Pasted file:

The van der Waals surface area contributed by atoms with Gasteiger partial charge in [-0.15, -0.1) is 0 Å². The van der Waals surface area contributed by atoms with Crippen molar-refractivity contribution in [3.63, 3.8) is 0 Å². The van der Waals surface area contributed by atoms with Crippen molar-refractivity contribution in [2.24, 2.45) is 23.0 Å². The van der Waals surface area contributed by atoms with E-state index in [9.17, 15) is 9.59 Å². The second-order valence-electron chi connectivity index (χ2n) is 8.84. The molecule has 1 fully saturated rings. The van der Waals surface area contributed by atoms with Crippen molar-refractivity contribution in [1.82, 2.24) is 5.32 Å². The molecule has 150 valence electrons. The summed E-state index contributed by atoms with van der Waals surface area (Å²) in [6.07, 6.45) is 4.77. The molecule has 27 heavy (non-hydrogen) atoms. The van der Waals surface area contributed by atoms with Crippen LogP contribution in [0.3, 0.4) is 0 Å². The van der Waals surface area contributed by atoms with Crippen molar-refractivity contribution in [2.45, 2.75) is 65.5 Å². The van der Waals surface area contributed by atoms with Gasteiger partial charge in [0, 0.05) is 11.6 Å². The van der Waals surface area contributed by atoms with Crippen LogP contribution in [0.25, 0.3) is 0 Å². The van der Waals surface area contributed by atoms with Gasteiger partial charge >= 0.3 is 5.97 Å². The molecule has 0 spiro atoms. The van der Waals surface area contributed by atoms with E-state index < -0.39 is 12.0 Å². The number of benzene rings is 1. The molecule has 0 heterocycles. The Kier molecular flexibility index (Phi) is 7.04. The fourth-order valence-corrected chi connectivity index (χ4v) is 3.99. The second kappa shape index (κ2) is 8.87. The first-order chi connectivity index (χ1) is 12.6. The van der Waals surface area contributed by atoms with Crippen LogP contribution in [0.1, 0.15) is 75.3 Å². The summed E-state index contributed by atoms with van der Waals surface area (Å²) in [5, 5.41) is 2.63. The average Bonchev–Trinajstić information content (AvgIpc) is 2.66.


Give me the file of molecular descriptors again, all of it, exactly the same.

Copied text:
The van der Waals surface area contributed by atoms with Gasteiger partial charge in [-0.15, -0.1) is 0 Å². The van der Waals surface area contributed by atoms with Crippen molar-refractivity contribution in [3.63, 3.8) is 0 Å². The van der Waals surface area contributed by atoms with Crippen molar-refractivity contribution in [2.24, 2.45) is 23.0 Å². The van der Waals surface area contributed by atoms with E-state index in [9.17, 15) is 9.59 Å². The second-order valence-electron chi connectivity index (χ2n) is 8.84. The molecule has 1 fully saturated rings. The van der Waals surface area contributed by atoms with Crippen molar-refractivity contribution in [1.82, 2.24) is 5.32 Å². The molecule has 150 valence electrons. The summed E-state index contributed by atoms with van der Waals surface area (Å²) in [6.07, 6.45) is 4.77. The molecule has 27 heavy (non-hydrogen) atoms. The van der Waals surface area contributed by atoms with Crippen LogP contribution in [0.3, 0.4) is 0 Å². The van der Waals surface area contributed by atoms with Crippen molar-refractivity contribution in [2.45, 2.75) is 65.5 Å². The van der Waals surface area contributed by atoms with Gasteiger partial charge in [0, 0.05) is 11.6 Å². The van der Waals surface area contributed by atoms with Crippen LogP contribution in [0.25, 0.3) is 0 Å². The van der Waals surface area contributed by atoms with Gasteiger partial charge >= 0.3 is 5.97 Å². The molecule has 0 spiro atoms. The van der Waals surface area contributed by atoms with E-state index < -0.39 is 12.0 Å². The number of benzene rings is 1. The molecule has 0 heterocycles. The Kier molecular flexibility index (Phi) is 7.04. The fourth-order valence-corrected chi connectivity index (χ4v) is 3.99. The second kappa shape index (κ2) is 8.87. The first-order chi connectivity index (χ1) is 12.6. The van der Waals surface area contributed by atoms with Crippen LogP contribution in [0.1, 0.15) is 75.3 Å². The summed E-state index contributed by atoms with van der Waals surface area (Å²) in [5, 5.41) is 2.63. The average Bonchev–Trinajstić information content (AvgIpc) is 2.66.